There seems to be a minor groundswell of support for PUCE being a pale neutral pinky-brown cementy colour. I looked it up, and discovered the name has its roots in the flea, and that the colour itself is the most chameleon of hues. There is also a shade called PUCE green,which apparently has nothing to do with pure PUCE. [The word itself is very beguiling, just cries out to extend into puce-illanimous polecat...]

@Loren, subsequent to your dung beetle of yesterday, I thought you might enjoy checking out the Great Australian Dung Beetle Initiative. I hesitated to mention it, as it was conceived by a Hungarian scientist and sounds a little like a whack job. Not nearly as much of a whack job, however, as parachuting dead Tylenol-laden mice to control the snake population, and that idea was home-grown.

@Evil, I'm surprised you showed up today, after passing up on AILERON yesterday. Priorities?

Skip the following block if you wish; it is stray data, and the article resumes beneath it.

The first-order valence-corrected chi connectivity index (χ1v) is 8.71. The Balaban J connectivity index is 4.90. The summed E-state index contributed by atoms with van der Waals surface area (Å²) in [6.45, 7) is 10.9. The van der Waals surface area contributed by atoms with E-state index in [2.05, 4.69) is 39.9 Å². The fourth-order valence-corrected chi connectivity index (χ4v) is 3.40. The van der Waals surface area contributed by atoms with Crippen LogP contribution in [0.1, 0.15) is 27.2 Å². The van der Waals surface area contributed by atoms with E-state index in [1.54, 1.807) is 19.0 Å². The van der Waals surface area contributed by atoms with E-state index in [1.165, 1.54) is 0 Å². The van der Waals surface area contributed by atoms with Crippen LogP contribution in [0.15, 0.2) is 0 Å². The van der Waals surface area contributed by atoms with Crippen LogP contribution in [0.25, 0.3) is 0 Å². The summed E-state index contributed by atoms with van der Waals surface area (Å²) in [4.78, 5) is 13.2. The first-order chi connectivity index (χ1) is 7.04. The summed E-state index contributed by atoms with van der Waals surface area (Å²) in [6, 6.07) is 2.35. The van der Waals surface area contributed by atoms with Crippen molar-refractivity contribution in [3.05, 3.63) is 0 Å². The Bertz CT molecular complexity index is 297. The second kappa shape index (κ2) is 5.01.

RAD2626 1:22 PM  

@AliasZ. You fooled me. Thought for sure we would hear from Anna Moffo today.

Agree with the positive comments. Congrats to John Westwig on a fine debut.

Tara 1:52 PM  

I am a reasonably with-it 34 year old and I had not heard of a single one of those people in the theme clues.

JFC 2:14 PM  

I'm taking my ball and going home!

AliasZ 2:21 PM  


Glad to oblige. Here is Ms. Moffo with an exotic Brazilian "danza".

Three and out.

Masked and Anonymous 3:08 PM  

M&A is sorta like a mornin person, in reverse. But, what the hey -- I usually see three or four hours of each A&M. Not bad, when U stay up til 12 or 1. (Too stubborn to go to bed.) If I make it to 1 am, that's an am-hour, right there. But, I digress …